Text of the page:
First Solar (FSLR) stock is at $61.50 per share -- up 20 percent over last week.
First Solar reported third-quarter financials and crushed revenue and earnings-per-share estimates while posting record quarterly net sales of $1.3 billion. The company's Q3 EPS of $2.28 beat estimates by $1.28, and revenue of $1.27 billion (up 51 percent year-over-year) beat estimates by $277 million.
Net sales were $1.3 billion in the third quarter, up $746 million from the prior quarter and up $427 million from the third quarter of 2012. Revenues for the first nine months of 2013 were $2.5 billion versus to $2.3 billion for the first nine months of 2012.
Despite that positive news, the cadmium-telluride thin-film solar leader lowered its 2013 revenue guidance range from $3.6 billion to $3.8 billion to $3.4 billion to $3.6 billion and raised its 2013 EPS guidance range to $4.25 to $4.50 from $3.75 to $4.25.
The solid sales and margin numbers are due to recognition of revenue from the 550-megawatt Desert Sunlight project, as well as module cost reductions. More good news included a record reduction in cost per watt, which fell to $0.57 per watt from $0.62 in Q2, First Solar's largest quarterly decline in more than five years. The company has a net cash position of ~$1.5 billion.
On the technical front, First Solar's average conversion efficiency in Q2 was 13.3 percent, while the efficiency of its lead line was 13.9 percent.
First Solar is now guiding 2013 systems shipments of 1.2 gigawatts, down from its earlier projection of 1.3 gigawatts. Gross margin is anticipated at 24 percent to 26 percent, up from 22 percent to 23 percent.
During last week's earnings call, First Solar CEO Jim Hughes noted that the company "booked 860 megawatts-DC of new business, compared to shipments of 406 megawatts in the quarter, a ratio of over 2 to 1, resulting in a year-to-date book-to-bill ratio of greater than one."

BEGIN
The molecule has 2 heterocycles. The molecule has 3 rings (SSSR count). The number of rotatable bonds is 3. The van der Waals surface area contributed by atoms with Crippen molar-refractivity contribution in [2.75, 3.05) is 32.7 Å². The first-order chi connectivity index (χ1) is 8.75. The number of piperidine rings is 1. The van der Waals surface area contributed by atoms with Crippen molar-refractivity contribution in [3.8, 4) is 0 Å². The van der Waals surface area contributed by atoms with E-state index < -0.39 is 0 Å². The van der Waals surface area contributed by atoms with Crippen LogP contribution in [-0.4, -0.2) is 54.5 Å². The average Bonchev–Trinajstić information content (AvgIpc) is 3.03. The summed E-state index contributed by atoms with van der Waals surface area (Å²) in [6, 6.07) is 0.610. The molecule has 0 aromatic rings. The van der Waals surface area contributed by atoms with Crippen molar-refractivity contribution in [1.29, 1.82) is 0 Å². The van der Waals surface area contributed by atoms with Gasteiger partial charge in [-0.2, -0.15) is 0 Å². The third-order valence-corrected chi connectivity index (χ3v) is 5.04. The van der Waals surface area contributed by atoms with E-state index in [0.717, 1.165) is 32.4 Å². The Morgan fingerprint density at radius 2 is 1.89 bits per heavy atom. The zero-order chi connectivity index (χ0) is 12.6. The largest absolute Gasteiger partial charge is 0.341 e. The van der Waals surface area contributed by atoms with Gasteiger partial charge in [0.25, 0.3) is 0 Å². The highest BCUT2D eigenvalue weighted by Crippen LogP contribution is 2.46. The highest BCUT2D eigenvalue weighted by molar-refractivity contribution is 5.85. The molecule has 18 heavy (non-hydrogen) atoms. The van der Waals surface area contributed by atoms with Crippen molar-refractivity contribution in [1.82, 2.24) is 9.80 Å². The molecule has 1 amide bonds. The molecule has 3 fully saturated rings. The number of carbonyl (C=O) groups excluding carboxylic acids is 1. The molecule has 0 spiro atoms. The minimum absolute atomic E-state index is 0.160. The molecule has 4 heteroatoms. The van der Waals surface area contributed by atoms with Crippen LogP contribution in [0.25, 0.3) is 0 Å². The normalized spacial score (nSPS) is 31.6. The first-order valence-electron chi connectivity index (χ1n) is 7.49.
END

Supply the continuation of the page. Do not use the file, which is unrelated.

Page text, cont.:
He also said, "We are now flash-testing modules at our Perrysburg facility with the conversion efficiency of 14.1%. [This has the] potential to open up new business segments to us and significantly increase our total addressable market...at a time when others are no longer reporting module cost per watt." He continued, "We have had the largest quarterly decline in our cost per watt since 2007, falling $0.08 to $0.59 on average in Q3 and in line with our competitor's reported cost per watt. Excluding freight, recycling and warranty charges, our core figure is now below $0.50, $0.49 to be exact, the lowest in the industry."
This quarter, First Solar:
- Acquired the 250-megawatt-AC Moapa project in Nevada from K Road Power. The project is in "an advanced stage of development" and comes with a 25-year PPA from LADWP.
- Entered into an agreement with NextEra to build the McCoy project, a 250-megawatt-AC solar power plant in Riverside County, California.
- Started offering "third-party operations and maintenance business" for projects not using First Solar modules.
Despite the spate of good (and mixed) news, analysts covering the company, including Deutsche Bank and Needham, are maintaining their "hold" ratings and showing some concern over 2014 revenue and prospects for 2015. SunPower, another American solar company, also just posted a strong earnings call.